Researchers have found that Airbnb hosts are more likely to turn people with disabilities away.
This happens even when hosts advertise that their listings are wheelchair-accessible. There are already growing concerns that the travel hosting service may be biased against certain kinds of guests. In fact, Airbnb faced accusations of racial bias just last year. Apparently, hosts turned a disproportionately high number of African-American guests away. Though the service itself of course doesn't condone any kind of discrimination, its hosts seem to be prone to indulging their own biases.
Now, the Airbnb hosts' own actions are showing that they are less likely to pre-approve and more likely to completely reject people with disabilities. The report casts doubt on the ethics of Airbnb as a business and its business model itself.
A study by researchers at Rutgers University analyzed over 3,800 Airbnb requests in 48 states in the US. Hosts refused people with conditions like spinal cord injury, dwarfism, and blindness, and cerebral palsy more often than they refused people without disabilities.
The researchers created fake Airbnb profiles and disclosed different kinds of disabilities to the hosts they contacted. The fake profiles were of 30-something Caucasian males. People that didn't disclose disabilities had a 74.5% approval rate, but researchers found that this approval rate dropped when they disclosed their “disabilities”. According to their findings, there is a 60.9% approval rate for people with dwarfism, 49.7% for blind people, 43.4% for people with cerebral palsy, and 24.8% for people with spinal cord injury.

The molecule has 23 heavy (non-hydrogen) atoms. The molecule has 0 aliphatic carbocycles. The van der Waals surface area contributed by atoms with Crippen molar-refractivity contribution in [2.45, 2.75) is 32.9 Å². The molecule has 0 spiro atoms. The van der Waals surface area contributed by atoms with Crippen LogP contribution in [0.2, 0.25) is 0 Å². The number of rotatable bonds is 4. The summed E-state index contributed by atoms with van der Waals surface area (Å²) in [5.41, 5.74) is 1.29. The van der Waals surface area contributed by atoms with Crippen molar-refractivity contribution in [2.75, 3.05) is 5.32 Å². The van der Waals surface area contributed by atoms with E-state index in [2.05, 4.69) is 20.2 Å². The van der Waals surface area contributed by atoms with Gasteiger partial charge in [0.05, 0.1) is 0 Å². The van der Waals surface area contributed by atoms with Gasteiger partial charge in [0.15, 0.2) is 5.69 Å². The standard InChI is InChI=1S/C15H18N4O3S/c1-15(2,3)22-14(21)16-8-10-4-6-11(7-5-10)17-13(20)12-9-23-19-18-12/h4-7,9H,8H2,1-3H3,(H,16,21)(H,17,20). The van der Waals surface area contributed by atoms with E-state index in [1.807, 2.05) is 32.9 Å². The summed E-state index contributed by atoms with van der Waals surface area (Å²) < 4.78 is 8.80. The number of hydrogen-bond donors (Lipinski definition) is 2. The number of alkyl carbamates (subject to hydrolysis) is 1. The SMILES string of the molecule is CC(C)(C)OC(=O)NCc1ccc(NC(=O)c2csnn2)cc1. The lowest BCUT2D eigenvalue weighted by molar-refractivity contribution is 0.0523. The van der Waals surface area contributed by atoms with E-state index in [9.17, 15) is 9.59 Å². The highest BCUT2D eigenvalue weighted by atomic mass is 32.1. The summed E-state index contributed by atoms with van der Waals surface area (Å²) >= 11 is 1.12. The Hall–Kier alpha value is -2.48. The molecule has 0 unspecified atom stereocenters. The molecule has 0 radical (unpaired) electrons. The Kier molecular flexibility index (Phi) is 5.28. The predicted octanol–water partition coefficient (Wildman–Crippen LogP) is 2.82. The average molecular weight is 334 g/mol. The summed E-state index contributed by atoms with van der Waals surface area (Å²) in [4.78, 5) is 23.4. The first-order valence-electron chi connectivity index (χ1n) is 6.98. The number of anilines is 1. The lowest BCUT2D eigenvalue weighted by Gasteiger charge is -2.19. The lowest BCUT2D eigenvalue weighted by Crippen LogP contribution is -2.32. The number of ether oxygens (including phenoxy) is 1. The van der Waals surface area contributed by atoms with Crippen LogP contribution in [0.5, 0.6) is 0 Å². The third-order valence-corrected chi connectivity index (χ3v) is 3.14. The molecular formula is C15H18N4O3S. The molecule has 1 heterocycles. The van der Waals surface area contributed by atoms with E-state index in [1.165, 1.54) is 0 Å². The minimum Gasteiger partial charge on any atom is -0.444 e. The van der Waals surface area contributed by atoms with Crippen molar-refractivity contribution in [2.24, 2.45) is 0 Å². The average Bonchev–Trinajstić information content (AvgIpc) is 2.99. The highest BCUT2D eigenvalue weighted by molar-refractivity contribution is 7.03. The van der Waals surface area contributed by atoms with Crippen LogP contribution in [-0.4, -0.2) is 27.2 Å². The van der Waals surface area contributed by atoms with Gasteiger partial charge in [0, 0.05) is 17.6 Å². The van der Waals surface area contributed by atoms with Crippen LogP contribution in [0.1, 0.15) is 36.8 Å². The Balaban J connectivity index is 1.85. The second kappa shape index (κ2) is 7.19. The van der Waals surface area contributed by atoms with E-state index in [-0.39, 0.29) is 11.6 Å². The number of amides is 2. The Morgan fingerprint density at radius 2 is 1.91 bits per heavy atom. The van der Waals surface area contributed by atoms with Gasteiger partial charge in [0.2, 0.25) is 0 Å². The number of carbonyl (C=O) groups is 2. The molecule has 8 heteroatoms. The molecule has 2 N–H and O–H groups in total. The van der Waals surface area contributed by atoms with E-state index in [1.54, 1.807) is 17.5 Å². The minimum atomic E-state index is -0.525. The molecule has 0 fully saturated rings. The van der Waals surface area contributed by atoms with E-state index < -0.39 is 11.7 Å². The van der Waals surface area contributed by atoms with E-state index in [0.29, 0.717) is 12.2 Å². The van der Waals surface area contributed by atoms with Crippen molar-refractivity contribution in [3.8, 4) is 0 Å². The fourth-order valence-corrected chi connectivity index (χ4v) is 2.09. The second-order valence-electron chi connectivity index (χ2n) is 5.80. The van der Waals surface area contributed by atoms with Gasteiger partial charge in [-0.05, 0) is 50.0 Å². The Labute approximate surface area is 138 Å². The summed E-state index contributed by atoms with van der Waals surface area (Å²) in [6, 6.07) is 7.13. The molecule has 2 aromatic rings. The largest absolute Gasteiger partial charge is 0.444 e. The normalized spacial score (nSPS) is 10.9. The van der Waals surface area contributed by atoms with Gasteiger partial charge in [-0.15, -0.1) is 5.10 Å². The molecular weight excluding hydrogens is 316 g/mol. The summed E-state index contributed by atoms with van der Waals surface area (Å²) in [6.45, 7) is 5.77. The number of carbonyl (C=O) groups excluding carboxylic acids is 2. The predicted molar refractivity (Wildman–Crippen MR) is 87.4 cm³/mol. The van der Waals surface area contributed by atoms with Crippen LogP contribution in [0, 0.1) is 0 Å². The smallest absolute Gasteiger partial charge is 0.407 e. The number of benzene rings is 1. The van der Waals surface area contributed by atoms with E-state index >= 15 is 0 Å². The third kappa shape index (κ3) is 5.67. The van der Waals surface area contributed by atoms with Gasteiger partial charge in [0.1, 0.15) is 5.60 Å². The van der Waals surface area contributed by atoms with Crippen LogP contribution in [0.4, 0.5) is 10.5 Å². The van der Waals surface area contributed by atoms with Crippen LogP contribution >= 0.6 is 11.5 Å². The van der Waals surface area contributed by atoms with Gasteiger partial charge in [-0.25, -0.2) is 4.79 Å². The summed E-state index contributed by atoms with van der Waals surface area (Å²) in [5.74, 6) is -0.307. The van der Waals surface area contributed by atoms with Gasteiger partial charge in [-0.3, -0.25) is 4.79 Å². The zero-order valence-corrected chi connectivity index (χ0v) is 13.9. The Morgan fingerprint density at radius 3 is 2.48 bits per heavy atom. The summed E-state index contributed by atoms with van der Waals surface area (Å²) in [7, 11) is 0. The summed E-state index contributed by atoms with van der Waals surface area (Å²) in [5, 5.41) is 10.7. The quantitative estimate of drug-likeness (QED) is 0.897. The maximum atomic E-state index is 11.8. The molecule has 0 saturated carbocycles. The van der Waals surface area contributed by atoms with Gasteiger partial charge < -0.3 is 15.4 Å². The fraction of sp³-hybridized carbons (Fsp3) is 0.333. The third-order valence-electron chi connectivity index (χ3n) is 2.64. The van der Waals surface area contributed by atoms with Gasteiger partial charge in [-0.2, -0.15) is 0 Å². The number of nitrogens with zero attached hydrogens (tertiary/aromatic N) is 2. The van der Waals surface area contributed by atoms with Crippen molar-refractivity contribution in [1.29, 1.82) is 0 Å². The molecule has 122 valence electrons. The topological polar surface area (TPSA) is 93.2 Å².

Airbnb hosts that had wheelchair-accessible properties approved 80% of applicants without disabilities. However, the hosts approved only 59.8% of applicants with spinal cord injury. This is telling of the hosts' biases, since their properties are capable of accommodating people with disabilities.
Lower approval rates aren't the only thing that researchers uncovered. Hosts also send insensitive or even offensive messages to people regarding their disabilities and needs. The researchers also found one host who wanted to charge extra for a service dog. Charging people with disabilities extra fees is against Airbnb's policies.
The researchers think that some of the rejections may simply be a longer gap between preapprovals. A gap may be due to hosts asking potential guests about what they may need. However, even the researchers think that this is a very unlikely explanation. The numbers, after all, are very telling.
Airbnb introduced a new anti-discrimination policy halfway through the study and strongly condemned discrimination. However, the researchers say that the responses from the hosts did not change that much even after the introduction of the new policy. Airbnb can't do much about discrimination if it can't see its hosts doing it.
Also, the very design of Airbnb's platform partly makes discrimination possible. However, the service has now made some changes to the site that makes it easier for guests to navigate. Airbnb hosts now have access to tools that can help them make their listings more detailed. These tools indicate the accessibility of the listings, which can thus help people with disabilities select an appropriate listing.
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